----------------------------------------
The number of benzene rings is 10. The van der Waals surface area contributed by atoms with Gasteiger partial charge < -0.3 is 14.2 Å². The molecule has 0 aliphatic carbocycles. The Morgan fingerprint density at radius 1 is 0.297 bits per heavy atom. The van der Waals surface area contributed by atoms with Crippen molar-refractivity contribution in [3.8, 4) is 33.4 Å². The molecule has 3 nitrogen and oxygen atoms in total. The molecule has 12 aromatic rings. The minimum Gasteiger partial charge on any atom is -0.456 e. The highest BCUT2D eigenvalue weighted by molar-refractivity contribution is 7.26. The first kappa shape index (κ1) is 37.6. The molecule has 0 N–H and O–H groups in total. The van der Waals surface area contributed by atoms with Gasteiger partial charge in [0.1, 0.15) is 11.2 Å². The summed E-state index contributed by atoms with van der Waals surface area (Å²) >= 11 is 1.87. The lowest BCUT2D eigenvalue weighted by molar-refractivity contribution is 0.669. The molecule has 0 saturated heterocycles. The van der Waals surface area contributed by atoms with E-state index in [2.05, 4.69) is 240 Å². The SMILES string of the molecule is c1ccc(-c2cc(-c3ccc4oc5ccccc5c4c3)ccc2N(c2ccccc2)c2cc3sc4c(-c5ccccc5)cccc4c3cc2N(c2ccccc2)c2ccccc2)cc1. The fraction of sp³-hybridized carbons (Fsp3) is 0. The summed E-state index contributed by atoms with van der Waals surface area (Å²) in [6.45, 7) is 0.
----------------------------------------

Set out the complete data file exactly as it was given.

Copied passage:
The number of benzene rings is 10. The van der Waals surface area contributed by atoms with Gasteiger partial charge < -0.3 is 14.2 Å². The molecule has 0 aliphatic carbocycles. The Morgan fingerprint density at radius 1 is 0.297 bits per heavy atom. The van der Waals surface area contributed by atoms with Crippen molar-refractivity contribution in [3.8, 4) is 33.4 Å². The molecule has 3 nitrogen and oxygen atoms in total. The molecule has 12 aromatic rings. The minimum Gasteiger partial charge on any atom is -0.456 e. The highest BCUT2D eigenvalue weighted by molar-refractivity contribution is 7.26. The first kappa shape index (κ1) is 37.6. The molecule has 0 N–H and O–H groups in total. The van der Waals surface area contributed by atoms with Gasteiger partial charge in [0.1, 0.15) is 11.2 Å². The summed E-state index contributed by atoms with van der Waals surface area (Å²) >= 11 is 1.87. The lowest BCUT2D eigenvalue weighted by molar-refractivity contribution is 0.669. The molecule has 0 saturated heterocycles. The van der Waals surface area contributed by atoms with E-state index in [2.05, 4.69) is 240 Å². The SMILES string of the molecule is c1ccc(-c2cc(-c3ccc4oc5ccccc5c4c3)ccc2N(c2ccccc2)c2cc3sc4c(-c5ccccc5)cccc4c3cc2N(c2ccccc2)c2ccccc2)cc1. The fraction of sp³-hybridized carbons (Fsp3) is 0. The summed E-state index contributed by atoms with van der Waals surface area (Å²) in [6.45, 7) is 0.